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2Apr/090

Dates and Times in Python and Javascript

If you are dealing with dates & times in python and/or javascript, there are two must have libraries.

  1. Datejs
  2. python-dateutil

Datejs

Datejs, being javascript, is designed for parsing and creating human readable dates & times. It's powerful parse() function can handle all the dates & times you'd expect, plus fuzzier human readable date words. Here are some examples from their site.

Date.parse("February 20th 1973");
Date.parse("Thu, 1 July 2004 22:30:00");
Date.parse("today");
Date.parse("next thursday");

And if you are programmatically creating Date objects, here's a few functions I find myself using frequently.

// get a new Date object set to local date
var dt = Date.today();
// get that same Date object set to current time
var dt = Date.today().setTimeToNow();

// set the local time to 10:30 AM
var dt = Date.today().set({hour: 10, minute: 30});
// produce an ISO formatted datetime string converted to UTC
dt.toISOString();

There's plenty more in the documentation; pretty much everything you need for manipulation, comparison, and string conversion. Datejs cleanly extends the default Date object, has been integrated into a couple date pickers, and supports culture specific parsing for i18n.

python-dateutil

Like Datejs, dateutil also has a powerful parse() function. While it can't handle words like "today" or "tomorrow", it can handle nearly every (American) date format that exists. Here's a few examples.

>>> from dateutil import parser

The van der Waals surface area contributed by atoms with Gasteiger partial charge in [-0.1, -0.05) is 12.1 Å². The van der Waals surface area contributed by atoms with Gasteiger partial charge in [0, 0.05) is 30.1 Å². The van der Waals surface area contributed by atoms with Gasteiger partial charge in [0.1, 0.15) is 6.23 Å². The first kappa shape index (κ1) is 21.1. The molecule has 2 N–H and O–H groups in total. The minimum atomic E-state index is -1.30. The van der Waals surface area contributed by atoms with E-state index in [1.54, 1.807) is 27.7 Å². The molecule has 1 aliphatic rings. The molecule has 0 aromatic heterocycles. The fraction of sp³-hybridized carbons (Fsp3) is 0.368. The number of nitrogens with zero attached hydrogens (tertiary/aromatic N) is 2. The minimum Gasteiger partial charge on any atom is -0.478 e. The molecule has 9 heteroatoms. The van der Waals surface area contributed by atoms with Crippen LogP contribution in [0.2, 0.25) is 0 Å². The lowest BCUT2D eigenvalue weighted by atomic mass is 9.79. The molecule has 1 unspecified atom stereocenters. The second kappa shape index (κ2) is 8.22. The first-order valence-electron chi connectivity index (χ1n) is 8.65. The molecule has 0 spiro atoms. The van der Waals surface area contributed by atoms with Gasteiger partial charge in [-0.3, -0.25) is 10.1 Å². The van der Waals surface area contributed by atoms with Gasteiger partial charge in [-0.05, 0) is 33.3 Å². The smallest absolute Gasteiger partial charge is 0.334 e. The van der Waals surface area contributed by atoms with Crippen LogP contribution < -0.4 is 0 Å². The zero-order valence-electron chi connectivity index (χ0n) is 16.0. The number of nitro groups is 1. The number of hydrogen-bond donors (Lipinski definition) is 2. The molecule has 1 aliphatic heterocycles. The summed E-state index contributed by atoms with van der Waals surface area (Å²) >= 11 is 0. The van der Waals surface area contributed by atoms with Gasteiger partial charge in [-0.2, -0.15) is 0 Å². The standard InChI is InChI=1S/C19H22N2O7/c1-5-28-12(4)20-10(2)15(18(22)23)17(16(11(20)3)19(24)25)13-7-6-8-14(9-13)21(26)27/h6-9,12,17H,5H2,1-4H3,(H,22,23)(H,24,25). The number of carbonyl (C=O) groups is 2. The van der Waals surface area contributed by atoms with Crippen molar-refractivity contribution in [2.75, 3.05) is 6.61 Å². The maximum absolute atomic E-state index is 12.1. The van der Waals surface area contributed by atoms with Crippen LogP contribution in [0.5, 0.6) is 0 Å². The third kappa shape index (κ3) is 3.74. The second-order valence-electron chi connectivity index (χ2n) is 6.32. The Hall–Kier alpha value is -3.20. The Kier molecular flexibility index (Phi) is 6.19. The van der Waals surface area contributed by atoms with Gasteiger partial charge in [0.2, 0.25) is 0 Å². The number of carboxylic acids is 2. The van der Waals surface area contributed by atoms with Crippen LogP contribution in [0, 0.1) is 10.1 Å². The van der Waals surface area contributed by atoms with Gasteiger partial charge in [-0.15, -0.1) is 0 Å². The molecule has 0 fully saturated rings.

>>> parser.parse("Thu, 4/2/09 09:00 PM")
datetime.datetime(2009, 4, 2, 21, 0)
>>> parser.parse("04/02/09 9:00PM")
datetime.datetime(2009, 4, 2, 21, 0)
>>> parser.parse("04-02-08 9pm")
datetime.datetime(2009, 4, 2, 21, 0)

An option that comes especially in handy is to pass in fuzzy=True. This tells parse() to ignore unknown tokens while parsing. This next example would raise a ValueError without fuzzy=True.

>>> parser.parse("Thurs, 4/2/09 09:00 PM", fuzzy=True)

It don't know how well it works for international date formats, but parse() does have options for reading days first and years first, so I'm guessing it can be made to work.

dateutil also provides some great timezone support. I've always been surprised at python's lack of concrete tzinfo classes, but dateutil.tz more than makes up for it (there's also pytz, but I haven't figured out why I need it instead of or in addition to dateutil.tz). Here's a function for parsing a string and returning a UTC datetime object.

from dateutil import parser, tz
def parse_to_utc(s):
    dt = parser.parse(s, fuzzy=True)
    dt = dt.replace(tzinfo=tz.tzlocal())
    return dt.astimezone(tz.tzutc())

dateutil does a lot more than provide tzinfo objects and parse datetimes; it can also calculate relative deltas and handle iCal recurrence rules. I'm sure a whole calendar application could be built based on dateutil, but my interest is in parsing and converting datetimes to and from UTC, and in that respect dateutil excels.

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